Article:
Sometimes I hear people refer to easy running as “junk mileage” but that couldn’t be further from the truth. Even with varying opinions on training theories, renowned coaches and exercise scientists can agree on one thing: easy running is beneficial. There is a reason that elite marathoners run upwards of 140 miles per week, with the majority of that mileage being at their respective “easy” pace. Since there are so many publications focusing on different types of speed work I wanted to take a moment to talk about the type of running that should comprise more than half of your weekly mileage: easy running.
First off let’s talk about what easy running should be. Easy running should be done at a conversational pace, meaning you should be able to carry on a full conversation without gasping for air. If you wear a heart rate monitor, easy pace is roughly 65 to 75 % of your max HR, and if you’re using GPS, it’s 1 to 2 minutes slower than your Marathon pace. Easy pace can even be up to 3 minutes per mile slower than MP during recovery runs provided there’s no breakdown in form. I often run 4+ minutes slower than my current Marathon race pace when I’m running with my wife, but I can’t stress enough how important it is to pay attention to your form; if you can’t keep good form because you’re too tired or the pace is too slow, either speed up or abandon ship, because you’re doing more harm than good.
Now, let’s look at a few of the benefits associated with easy running.
Easy running develops the heart muscle enabling it to pump more blood through the body to the working muscles. It increases hemoglobin content in the blood, which transports the oxygen we need for aerobic activities, while also developing your capillary beds enabling them to deliver more oxygen and fuel, more efficiently to your exercising muscles. It promotes the growth of mitochondria, the “energy factories” of your cells, which oxidize carbohydrate and both fatty and amino acids so your body can produce more energy while exercising aerobically. Easy running also increases fatigue resistance by developing slow twitch muscle fibers while a number of physiological adaptations occur that lead to injury resistance, including the development of bone strength and density, tendon development and the development of running muscles.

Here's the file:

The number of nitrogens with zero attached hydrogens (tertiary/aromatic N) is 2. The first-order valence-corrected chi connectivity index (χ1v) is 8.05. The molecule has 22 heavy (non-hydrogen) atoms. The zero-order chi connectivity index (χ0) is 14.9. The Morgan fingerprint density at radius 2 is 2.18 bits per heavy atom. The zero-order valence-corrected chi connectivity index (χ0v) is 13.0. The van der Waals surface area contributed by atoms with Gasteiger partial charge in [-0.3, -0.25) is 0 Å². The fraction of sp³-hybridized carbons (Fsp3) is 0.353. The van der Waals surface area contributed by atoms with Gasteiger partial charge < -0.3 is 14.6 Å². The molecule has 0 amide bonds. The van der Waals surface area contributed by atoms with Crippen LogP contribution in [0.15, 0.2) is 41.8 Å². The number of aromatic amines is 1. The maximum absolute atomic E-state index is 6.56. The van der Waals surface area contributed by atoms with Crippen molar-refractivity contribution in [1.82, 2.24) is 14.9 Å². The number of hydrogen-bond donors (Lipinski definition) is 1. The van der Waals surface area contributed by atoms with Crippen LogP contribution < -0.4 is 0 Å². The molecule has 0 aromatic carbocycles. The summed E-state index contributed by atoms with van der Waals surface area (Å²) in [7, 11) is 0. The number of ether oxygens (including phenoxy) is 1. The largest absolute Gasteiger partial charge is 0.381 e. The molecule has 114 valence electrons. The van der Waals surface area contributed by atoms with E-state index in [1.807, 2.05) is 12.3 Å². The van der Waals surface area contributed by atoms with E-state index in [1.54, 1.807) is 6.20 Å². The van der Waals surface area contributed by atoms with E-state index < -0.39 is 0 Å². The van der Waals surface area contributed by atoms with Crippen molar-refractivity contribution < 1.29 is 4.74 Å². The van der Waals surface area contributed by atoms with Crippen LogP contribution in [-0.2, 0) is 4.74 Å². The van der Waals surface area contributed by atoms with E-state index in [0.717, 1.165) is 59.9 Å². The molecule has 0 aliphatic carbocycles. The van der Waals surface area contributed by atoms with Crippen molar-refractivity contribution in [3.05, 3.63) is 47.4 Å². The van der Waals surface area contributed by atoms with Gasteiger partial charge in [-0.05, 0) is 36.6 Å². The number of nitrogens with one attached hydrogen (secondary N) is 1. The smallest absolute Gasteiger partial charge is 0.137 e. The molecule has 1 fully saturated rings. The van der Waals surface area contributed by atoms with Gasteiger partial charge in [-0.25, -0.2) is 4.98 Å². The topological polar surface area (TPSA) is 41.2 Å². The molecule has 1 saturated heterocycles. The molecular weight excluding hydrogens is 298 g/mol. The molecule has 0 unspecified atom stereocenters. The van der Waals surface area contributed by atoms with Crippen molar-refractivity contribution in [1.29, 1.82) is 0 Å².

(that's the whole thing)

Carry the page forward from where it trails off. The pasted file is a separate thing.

Easy running is a good way to safely increase your overall training volume and subsequent performances. By simply adding a couple of extra easy miles to your warm ups, cool downs or easy days and running the bulk of your mileage at easy pace, you will reap the benefits of increased energy production, efficient oxygen and fuel use and stronger muscles and tendons, all of which will help you become a better runner.